When deploying an application, it's not prudent to run through it with only one user to make sure that it works-- unless you only ever expect one user to use it at a time. Web apps often go live after rigorous functional testing only to fail or become unbearably slow when multiple users are accessing it at once. These failures or slow response times could very well spell the difference between success and failure.
Enter load testing.
Load testing and nonfunctional testing are on the other side of functional testing: it is making sure not only that your application works, but that it works well for the intended number of users, and ideally even more. It's using modern load testing tools to simulate real users as closely as possible before you go live so that there are no surprises, and so that you can fix any issues before the application goes into production.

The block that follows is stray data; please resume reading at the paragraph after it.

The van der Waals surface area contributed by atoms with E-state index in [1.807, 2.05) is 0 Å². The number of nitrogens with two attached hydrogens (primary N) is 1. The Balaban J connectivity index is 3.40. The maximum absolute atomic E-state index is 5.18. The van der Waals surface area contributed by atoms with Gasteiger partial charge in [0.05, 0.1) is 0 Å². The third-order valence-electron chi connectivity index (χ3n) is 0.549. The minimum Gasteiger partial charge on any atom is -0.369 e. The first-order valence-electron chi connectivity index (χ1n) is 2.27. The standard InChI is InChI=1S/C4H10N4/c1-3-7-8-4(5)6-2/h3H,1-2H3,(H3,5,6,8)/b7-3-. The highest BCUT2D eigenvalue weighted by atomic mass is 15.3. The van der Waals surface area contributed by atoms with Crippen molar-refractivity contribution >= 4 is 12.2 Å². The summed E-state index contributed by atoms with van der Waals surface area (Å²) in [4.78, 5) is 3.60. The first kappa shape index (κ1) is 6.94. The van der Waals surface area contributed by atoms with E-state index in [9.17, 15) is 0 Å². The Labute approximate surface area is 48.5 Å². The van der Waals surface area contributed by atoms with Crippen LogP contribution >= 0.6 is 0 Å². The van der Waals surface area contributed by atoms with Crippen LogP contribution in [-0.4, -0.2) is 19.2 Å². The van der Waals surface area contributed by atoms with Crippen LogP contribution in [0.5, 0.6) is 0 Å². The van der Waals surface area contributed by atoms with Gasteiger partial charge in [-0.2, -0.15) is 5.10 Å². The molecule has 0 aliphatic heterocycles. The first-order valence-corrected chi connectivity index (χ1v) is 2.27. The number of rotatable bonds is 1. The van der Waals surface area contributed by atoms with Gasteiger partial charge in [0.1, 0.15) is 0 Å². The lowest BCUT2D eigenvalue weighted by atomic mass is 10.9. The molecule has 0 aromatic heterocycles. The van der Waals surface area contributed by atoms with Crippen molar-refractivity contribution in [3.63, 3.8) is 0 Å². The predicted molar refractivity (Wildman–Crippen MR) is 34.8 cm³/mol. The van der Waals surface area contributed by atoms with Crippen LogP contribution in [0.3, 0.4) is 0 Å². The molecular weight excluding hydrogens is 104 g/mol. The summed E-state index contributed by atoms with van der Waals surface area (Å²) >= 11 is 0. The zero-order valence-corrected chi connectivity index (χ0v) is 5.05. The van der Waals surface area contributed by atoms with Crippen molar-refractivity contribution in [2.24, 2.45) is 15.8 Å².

Ultimately, the goal of load testing is to address bottlenecks or other performance issues to improve the application’s performance before those issues occur in production.
Load testing puts users first, ensuring the quality of their experience in accessing the application.